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C.N. Douglas, comp.  Forty Thousand Quotations: Prose and Poetical.  1917.
 
Sighs
 
  To sigh, yet feel no pain.
Moore.    
  1
  Implores the passing tribute of a sigh.
Gray.    
  2
        He sighed;—the next resource is the full moon,
Where all sighs are deposited; and now
It happen’d luckily, the chaste orb shone.
Byron.    
  3
  My soul has rest, sweet sigh! alone in thee.
Petrarch.    
  4
        Sped the soft intercourse from soul to soul
And waft a sigh from Indus to the Pole.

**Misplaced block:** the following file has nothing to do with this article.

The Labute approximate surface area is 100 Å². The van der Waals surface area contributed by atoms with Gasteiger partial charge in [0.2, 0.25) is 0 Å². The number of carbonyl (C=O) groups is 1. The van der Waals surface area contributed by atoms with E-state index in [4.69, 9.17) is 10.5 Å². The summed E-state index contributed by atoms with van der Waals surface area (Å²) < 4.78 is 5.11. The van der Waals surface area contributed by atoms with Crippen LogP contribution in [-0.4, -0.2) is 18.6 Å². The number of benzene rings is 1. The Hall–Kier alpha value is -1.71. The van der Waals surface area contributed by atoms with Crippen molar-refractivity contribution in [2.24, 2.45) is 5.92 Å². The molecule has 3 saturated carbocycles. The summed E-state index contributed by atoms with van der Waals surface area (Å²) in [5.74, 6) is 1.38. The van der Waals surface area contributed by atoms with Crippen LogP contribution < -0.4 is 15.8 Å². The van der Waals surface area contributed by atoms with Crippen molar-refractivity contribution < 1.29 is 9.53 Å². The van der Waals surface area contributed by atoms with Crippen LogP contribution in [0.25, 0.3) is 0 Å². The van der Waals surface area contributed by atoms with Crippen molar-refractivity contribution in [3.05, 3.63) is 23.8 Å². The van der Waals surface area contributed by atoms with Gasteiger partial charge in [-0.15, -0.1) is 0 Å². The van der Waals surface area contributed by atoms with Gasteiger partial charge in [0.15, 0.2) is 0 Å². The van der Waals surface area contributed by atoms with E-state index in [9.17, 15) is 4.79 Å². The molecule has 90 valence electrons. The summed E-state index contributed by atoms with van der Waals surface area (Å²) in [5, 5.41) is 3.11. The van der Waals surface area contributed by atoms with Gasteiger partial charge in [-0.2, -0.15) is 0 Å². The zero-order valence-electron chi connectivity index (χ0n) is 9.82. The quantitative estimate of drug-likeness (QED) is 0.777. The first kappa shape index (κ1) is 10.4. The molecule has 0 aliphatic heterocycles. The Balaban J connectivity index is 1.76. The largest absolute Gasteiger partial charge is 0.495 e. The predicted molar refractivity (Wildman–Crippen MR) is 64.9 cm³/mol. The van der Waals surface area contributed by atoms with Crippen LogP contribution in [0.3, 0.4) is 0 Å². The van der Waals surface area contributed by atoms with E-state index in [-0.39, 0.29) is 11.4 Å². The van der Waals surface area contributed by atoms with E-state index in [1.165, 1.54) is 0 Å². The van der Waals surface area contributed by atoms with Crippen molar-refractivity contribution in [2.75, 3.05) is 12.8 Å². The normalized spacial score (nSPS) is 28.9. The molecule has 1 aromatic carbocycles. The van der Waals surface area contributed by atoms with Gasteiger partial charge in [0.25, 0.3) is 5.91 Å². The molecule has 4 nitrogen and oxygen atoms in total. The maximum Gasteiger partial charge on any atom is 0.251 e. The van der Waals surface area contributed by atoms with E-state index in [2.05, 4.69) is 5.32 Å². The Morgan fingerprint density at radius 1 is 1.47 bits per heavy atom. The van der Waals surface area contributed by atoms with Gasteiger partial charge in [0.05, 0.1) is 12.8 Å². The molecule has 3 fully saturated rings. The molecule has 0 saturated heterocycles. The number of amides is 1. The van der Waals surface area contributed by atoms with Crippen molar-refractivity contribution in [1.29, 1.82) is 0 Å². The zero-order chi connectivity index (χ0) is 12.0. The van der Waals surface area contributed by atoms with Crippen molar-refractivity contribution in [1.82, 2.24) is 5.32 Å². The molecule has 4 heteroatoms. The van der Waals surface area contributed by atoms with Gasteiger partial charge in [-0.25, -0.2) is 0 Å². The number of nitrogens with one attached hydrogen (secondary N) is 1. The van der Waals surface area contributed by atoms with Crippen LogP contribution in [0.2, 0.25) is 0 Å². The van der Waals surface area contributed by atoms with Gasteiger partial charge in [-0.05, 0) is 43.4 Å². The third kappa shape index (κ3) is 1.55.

Pope.    
  5
                                Sighs
Which perfect Joy, perplexed for utterance,
Stole from her sister Sorrow.
Tennyson.    
  6
        But sighs subside, and tears (e’en widows’) shrink,
Like Arno in the summer, to a shallow
So narrow as to shame their wintry brink,
Which threatens inundations deep and yellow!
Such diff’rence do a few months make. You’d think
Grief a rich field that never would lie fallow;
No more it doth; its ploughs but change their boys,
Who furrow some new soil to sow for joys.
Byron.    
  7
        Yet sighes, deare sighes, indeede true friends you are
  That do not leave your left friend at the wurst,
  But, as you with my breast, I oft have nurst
So, gratefull now, you waite upon my care.
Sir Philip Sidney.    
  8
 
 
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